The third man in his family to get breast cancer, Giles Cooper tells us why more men need to be aware of the disease. It’s not often you hear about men with breast cancer. But for Giles, it’s an all too familiar story.

Friday 10 April 2015      Guest blog

When his father died from breast cancer in 2004, it was the start of an extraordinary chain of events that saw his uncle die from the disease two years later and Giles himself diagnosed last year.

"I didn’t have any idea that men could get breast cancer until my father was diagnosed,’ explains Giles. That lack of awareness is something the 53-year-old from Gloucestershire believes is true of many men."

"If I had a pound for every time someone corrected me when I tell them about my breast cancer I’d be a rich man. I think many men assume because they don’t have breasts they can’t get the disease – but that couldn’t be further from the truth." 

With about 350 cases diagnosed every year, breast cancer is rare in men compared to women, but that shouldn’t stop men from checking themselves says Giles – who had a double mastectomy last year.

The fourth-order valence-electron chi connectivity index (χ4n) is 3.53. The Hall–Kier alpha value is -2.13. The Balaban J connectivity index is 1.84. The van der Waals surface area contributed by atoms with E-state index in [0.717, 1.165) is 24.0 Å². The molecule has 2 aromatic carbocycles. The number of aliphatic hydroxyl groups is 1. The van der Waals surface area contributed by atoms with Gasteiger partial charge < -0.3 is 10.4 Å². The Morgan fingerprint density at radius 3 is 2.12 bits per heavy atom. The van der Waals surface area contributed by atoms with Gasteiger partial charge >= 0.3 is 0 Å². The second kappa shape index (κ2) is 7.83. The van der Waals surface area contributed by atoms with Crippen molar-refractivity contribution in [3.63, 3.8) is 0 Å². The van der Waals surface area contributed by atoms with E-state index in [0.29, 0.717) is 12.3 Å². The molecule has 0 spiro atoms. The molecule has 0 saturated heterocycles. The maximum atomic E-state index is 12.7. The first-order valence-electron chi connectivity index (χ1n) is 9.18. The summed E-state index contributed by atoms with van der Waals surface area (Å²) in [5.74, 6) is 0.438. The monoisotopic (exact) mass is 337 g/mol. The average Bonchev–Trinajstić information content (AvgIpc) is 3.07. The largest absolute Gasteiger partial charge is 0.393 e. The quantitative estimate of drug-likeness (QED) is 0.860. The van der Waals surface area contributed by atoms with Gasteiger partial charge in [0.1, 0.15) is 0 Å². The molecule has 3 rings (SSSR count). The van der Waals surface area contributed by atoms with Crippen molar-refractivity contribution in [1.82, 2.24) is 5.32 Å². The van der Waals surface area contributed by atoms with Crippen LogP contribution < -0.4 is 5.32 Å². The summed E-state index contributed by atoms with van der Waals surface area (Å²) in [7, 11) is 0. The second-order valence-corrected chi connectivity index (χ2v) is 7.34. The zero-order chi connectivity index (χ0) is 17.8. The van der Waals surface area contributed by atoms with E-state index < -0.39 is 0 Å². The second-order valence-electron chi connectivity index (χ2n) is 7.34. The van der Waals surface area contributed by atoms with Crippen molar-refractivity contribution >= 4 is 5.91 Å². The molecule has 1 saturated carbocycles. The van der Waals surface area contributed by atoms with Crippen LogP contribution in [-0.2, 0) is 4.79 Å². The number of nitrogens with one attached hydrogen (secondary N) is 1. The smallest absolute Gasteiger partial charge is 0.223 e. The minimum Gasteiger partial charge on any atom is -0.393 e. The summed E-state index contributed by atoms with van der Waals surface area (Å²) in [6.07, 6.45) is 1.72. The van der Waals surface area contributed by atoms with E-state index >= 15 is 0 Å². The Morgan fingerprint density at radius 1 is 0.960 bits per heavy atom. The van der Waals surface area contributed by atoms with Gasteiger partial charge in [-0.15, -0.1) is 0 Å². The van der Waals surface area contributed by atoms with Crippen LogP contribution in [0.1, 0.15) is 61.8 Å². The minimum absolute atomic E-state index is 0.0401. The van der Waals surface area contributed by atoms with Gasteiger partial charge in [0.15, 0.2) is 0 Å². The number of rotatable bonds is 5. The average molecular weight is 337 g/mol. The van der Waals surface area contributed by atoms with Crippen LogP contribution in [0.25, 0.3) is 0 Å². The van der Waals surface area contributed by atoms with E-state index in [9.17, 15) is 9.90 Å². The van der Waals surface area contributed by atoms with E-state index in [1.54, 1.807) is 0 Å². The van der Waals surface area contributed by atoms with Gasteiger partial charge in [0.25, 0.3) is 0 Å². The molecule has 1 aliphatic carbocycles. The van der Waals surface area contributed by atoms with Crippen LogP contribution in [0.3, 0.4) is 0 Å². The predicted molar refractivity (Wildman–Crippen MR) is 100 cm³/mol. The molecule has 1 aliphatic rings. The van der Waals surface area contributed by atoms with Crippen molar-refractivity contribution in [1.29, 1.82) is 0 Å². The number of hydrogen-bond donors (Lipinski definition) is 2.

"I took the decision to have both breasts removed because I didn’t want the problem returning in a few years’ time. I found the lump in my right breast in time to do something about it. If I hadn’t been checking myself regularly or left it for a few months then I think the outcome could have been very different for me.

"I would encourage all men to be aware that breast cancer can affect them – and not just their wives, girlfriends, sisters or mums – whether they have a family history of it or not. Male breast cancer isn’t something to be embarrassed about."

A family history of breast cancer can be caused by a faulty gene that is passed down through generations, but genetic tests on Giles’ uncle found no fault in the BRCA genes – the genes more commonly associated with breast cancer. So the genetic cause behind his disease still remains a mystery to Giles and his family – wife Nicola, and their two children, Freddie and Lottie.

Giles now plans to have further tests done to find out more about his family’s genetic history.

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